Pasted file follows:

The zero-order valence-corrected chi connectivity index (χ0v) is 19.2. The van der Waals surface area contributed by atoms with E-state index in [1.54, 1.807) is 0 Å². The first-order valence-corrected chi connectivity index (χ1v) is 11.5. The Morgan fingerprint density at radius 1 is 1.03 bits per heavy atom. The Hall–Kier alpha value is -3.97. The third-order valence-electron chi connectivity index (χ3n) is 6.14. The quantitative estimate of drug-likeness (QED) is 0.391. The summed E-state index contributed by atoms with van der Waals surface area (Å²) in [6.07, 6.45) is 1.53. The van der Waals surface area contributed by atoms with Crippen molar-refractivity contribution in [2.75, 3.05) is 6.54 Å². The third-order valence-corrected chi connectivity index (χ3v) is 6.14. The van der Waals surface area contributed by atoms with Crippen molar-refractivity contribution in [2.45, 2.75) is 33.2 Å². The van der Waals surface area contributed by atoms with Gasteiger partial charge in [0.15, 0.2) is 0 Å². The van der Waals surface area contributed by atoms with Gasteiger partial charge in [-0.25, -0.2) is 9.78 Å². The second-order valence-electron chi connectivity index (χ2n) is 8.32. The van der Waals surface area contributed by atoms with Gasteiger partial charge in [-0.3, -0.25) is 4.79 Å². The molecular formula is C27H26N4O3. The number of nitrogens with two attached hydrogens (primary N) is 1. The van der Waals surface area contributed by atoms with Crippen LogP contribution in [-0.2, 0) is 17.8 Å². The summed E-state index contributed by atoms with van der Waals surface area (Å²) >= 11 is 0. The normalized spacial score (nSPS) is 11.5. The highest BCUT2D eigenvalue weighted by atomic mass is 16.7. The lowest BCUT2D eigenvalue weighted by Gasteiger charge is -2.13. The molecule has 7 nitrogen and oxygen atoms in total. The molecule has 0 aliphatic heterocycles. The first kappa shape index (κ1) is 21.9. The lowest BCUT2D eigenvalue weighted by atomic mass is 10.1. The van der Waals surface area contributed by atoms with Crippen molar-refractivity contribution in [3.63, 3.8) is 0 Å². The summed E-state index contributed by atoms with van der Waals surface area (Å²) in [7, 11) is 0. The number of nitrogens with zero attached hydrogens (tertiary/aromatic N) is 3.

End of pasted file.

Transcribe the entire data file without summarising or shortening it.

The zero-order valence-corrected chi connectivity index (χ0v) is 19.2. The van der Waals surface area contributed by atoms with E-state index in [1.54, 1.807) is 0 Å². The first-order valence-corrected chi connectivity index (χ1v) is 11.5. The Morgan fingerprint density at radius 1 is 1.03 bits per heavy atom. The Hall–Kier alpha value is -3.97. The third-order valence-electron chi connectivity index (χ3n) is 6.14. The quantitative estimate of drug-likeness (QED) is 0.391. The summed E-state index contributed by atoms with van der Waals surface area (Å²) in [6.07, 6.45) is 1.53. The van der Waals surface area contributed by atoms with Crippen molar-refractivity contribution in [2.75, 3.05) is 6.54 Å². The third-order valence-corrected chi connectivity index (χ3v) is 6.14. The van der Waals surface area contributed by atoms with Crippen molar-refractivity contribution in [2.45, 2.75) is 33.2 Å². The van der Waals surface area contributed by atoms with Gasteiger partial charge in [0.15, 0.2) is 0 Å². The van der Waals surface area contributed by atoms with Gasteiger partial charge in [-0.25, -0.2) is 9.78 Å². The second-order valence-electron chi connectivity index (χ2n) is 8.32. The van der Waals surface area contributed by atoms with Gasteiger partial charge in [-0.3, -0.25) is 4.79 Å². The molecular formula is C27H26N4O3. The number of nitrogens with two attached hydrogens (primary N) is 1. The van der Waals surface area contributed by atoms with Crippen LogP contribution in [-0.2, 0) is 17.8 Å². The summed E-state index contributed by atoms with van der Waals surface area (Å²) >= 11 is 0. The normalized spacial score (nSPS) is 11.5. The highest BCUT2D eigenvalue weighted by atomic mass is 16.7. The lowest BCUT2D eigenvalue weighted by Gasteiger charge is -2.13. The molecule has 7 nitrogen and oxygen atoms in total. The molecule has 0 aliphatic heterocycles. The first kappa shape index (κ1) is 21.9. The lowest BCUT2D eigenvalue weighted by atomic mass is 10.1. The van der Waals surface area contributed by atoms with Crippen molar-refractivity contribution in [3.63, 3.8) is 0 Å². The summed E-state index contributed by atoms with van der Waals surface area (Å²) in [7, 11) is 0. The number of nitrogens with zero attached hydrogens (tertiary/aromatic N) is 3.